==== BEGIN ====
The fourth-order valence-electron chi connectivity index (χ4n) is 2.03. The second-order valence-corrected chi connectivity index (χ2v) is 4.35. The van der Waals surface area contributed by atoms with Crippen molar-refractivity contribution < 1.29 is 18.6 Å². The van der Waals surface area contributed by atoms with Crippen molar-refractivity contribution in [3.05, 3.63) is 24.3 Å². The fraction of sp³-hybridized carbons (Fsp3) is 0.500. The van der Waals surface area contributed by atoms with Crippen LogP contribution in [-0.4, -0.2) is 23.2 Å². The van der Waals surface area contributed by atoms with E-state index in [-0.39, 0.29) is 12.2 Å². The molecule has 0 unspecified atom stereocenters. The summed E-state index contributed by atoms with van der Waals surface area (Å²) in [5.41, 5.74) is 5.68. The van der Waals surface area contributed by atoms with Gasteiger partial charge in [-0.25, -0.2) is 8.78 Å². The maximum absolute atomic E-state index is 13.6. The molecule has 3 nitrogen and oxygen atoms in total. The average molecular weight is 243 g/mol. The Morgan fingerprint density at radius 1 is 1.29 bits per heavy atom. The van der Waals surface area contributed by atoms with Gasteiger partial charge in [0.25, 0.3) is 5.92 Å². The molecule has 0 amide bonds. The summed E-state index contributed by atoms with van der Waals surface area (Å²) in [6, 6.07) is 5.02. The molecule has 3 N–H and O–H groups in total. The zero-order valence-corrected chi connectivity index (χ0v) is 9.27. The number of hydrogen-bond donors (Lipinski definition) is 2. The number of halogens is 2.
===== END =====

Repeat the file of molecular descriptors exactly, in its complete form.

The fourth-order valence-electron chi connectivity index (χ4n) is 2.03. The second-order valence-corrected chi connectivity index (χ2v) is 4.35. The van der Waals surface area contributed by atoms with Crippen molar-refractivity contribution < 1.29 is 18.6 Å². The van der Waals surface area contributed by atoms with Crippen molar-refractivity contribution in [3.05, 3.63) is 24.3 Å². The fraction of sp³-hybridized carbons (Fsp3) is 0.500. The van der Waals surface area contributed by atoms with Crippen LogP contribution in [-0.4, -0.2) is 23.2 Å². The van der Waals surface area contributed by atoms with E-state index in [-0.39, 0.29) is 12.2 Å². The molecule has 0 unspecified atom stereocenters. The summed E-state index contributed by atoms with van der Waals surface area (Å²) in [5.41, 5.74) is 5.68. The van der Waals surface area contributed by atoms with Gasteiger partial charge in [-0.25, -0.2) is 8.78 Å². The maximum absolute atomic E-state index is 13.6. The molecule has 3 nitrogen and oxygen atoms in total. The average molecular weight is 243 g/mol. The Morgan fingerprint density at radius 1 is 1.29 bits per heavy atom. The van der Waals surface area contributed by atoms with Gasteiger partial charge in [0.25, 0.3) is 5.92 Å². The molecule has 0 amide bonds. The summed E-state index contributed by atoms with van der Waals surface area (Å²) in [6, 6.07) is 5.02. The molecule has 3 N–H and O–H groups in total. The zero-order valence-corrected chi connectivity index (χ0v) is 9.27. The number of hydrogen-bond donors (Lipinski definition) is 2. The number of halogens is 2.